The Gregorian calendar, by contrast, is tropical by nature. The extent of the natural year, in a diagrammatic representation, is coeval with greatest limits of the Sun’s declination in the North and the South. These are Tropic of Cancer (230 26’12.5”N) in the North and the Tropic of Capricorn (230 26’12.5”S) in the South where the Sun is directly overhead on June 21 and December 22, respectively. For the northern hemisphere, the date June 21 is summer solstice, signifying the longest day and December 22 is winter solstice, signifying the shortest day. They are reversed, like the seasonal cycle itself, in the southern hemisphere. The days and nights are equal (Equinox) on March 21 and September 21 when the Sun is overhead at noon on the Equator. The Gregorian calendar functions without any reference to zodiacal background or phases of the moon. The two solstices and two equinoxes — all of them astronomical events — form the four pillars of the calendar. The proof of the calendar being in order is that these events should correspond to dates specified for them.
The Julian calendar (estd, 45 BC) had to be corrected by Pope Gregory XIII in 1582 AD by — dropping 10 days — because the Spring Equinox had gradually crawled up to March 11 (same with two Solstices) over a millennium and a half. The Pope brought in corrective rules of leap year to replace the ones formulated by Julius Caesar. The leap years were dropped from the beginning of the century (00 year) unless the year was perfectly divisible by four. Under the new rules, the Gregorian calendar can go wrong by one day maximum in 5,000 years, a flaw that can be rectified by further dropping of leap years once in 1,000 years.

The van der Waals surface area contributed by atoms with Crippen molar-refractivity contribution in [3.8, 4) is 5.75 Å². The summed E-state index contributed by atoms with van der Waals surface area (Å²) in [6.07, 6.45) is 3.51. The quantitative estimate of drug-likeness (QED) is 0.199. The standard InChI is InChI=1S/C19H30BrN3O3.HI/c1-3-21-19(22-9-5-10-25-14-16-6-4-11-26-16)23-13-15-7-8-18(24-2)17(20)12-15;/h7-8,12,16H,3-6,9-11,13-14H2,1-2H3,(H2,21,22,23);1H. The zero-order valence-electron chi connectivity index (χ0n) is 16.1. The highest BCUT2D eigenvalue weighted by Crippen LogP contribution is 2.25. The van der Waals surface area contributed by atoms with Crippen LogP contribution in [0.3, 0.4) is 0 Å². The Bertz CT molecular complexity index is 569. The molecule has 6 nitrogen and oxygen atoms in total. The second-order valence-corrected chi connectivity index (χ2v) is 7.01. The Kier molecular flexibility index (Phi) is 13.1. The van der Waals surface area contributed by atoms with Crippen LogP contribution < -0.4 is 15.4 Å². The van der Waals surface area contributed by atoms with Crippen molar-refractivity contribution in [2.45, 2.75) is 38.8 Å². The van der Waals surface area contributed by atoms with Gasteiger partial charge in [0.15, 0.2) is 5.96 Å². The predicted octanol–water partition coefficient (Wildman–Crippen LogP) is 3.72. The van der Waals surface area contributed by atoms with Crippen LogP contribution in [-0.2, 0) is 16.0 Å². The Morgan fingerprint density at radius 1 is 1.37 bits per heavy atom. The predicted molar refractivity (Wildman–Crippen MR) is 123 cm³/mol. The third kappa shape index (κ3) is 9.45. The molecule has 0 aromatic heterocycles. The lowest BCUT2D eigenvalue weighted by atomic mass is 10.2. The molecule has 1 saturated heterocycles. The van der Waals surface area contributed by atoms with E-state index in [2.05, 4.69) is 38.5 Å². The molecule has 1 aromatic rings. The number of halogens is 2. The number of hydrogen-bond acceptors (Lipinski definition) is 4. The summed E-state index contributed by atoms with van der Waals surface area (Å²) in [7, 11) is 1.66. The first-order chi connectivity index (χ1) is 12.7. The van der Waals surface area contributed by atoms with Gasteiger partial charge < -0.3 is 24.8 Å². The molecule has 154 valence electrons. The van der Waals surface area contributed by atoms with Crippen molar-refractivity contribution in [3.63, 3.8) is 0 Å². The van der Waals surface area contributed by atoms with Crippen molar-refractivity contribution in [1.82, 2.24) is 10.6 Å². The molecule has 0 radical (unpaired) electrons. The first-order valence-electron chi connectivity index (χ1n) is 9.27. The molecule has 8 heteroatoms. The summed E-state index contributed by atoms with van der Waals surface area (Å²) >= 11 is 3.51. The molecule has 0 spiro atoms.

The names of Tropic of Cancer and Tropic of Capricorn, however, are reminiscent of the times when the West tried to interpret a solar event by zodiacal background. This was sometime before the beginning of the Christian era. The Tropic of Capricorn was so named because the Sun used to be in Capricorn constellation when it came overhead that line of latitude (230 26’12.5”S). But now due to the axial precession of earth (sometimes referred to as precession of equinoxes) the Sun does not reside in the constellation of Capricorn on Winter Solstice (December 22). It is still in the constellation of Sagittarius (Dhanu raashi). The story follows a similar script for Tropic of Cancer.
This forms the point of departure of the Western (now called Gregorian) calendar from the Indian solar calendars. The Hindus have chosen to preserve the (reference to) constellation, whereas the West civilisation the reference to tropics. The entry of the Sun in the constellation of Capricorn (makar raashi) is celebrated as Makar Sankranti which occasions annual Magh Mela and at pre-determined intervals the Kumbh Mela. But what is the significance of Makar Sankranti, that we celebrate it out of 12 possible Sankrantis during a year? This is because it is observed as Uttarayan, when the Sun begins its (half-yearly) northward journey. It is the beginning of the day of gods.
But in reality, the Sun is overhead (at noon) at the southernmost point of tropic on December 22. It begins its northward journey on its apparent path soon afterwards.
It seems plausible that Uttarayan, which is a tropical phenomenon, and Makar Sankranti, which is a sidereal (related to stars or constellation) phenomenon, coincided in time more than 2,000 years ago. It was acceptable to describe them as being synonymous. But gradually, due to axial precession of the earth, they diverged. Thus, today, coinciding Uttarayan and Makar Sankranti implies the calendar is going wrong. This means that the seasons are shifting as per the Indian solar calendar. Restructuring is called for on the lines suggested by Calendar Reforms Committee, 1952.
(The writer is an independent researcher based in New Delhi. The views expressed herein are his personal)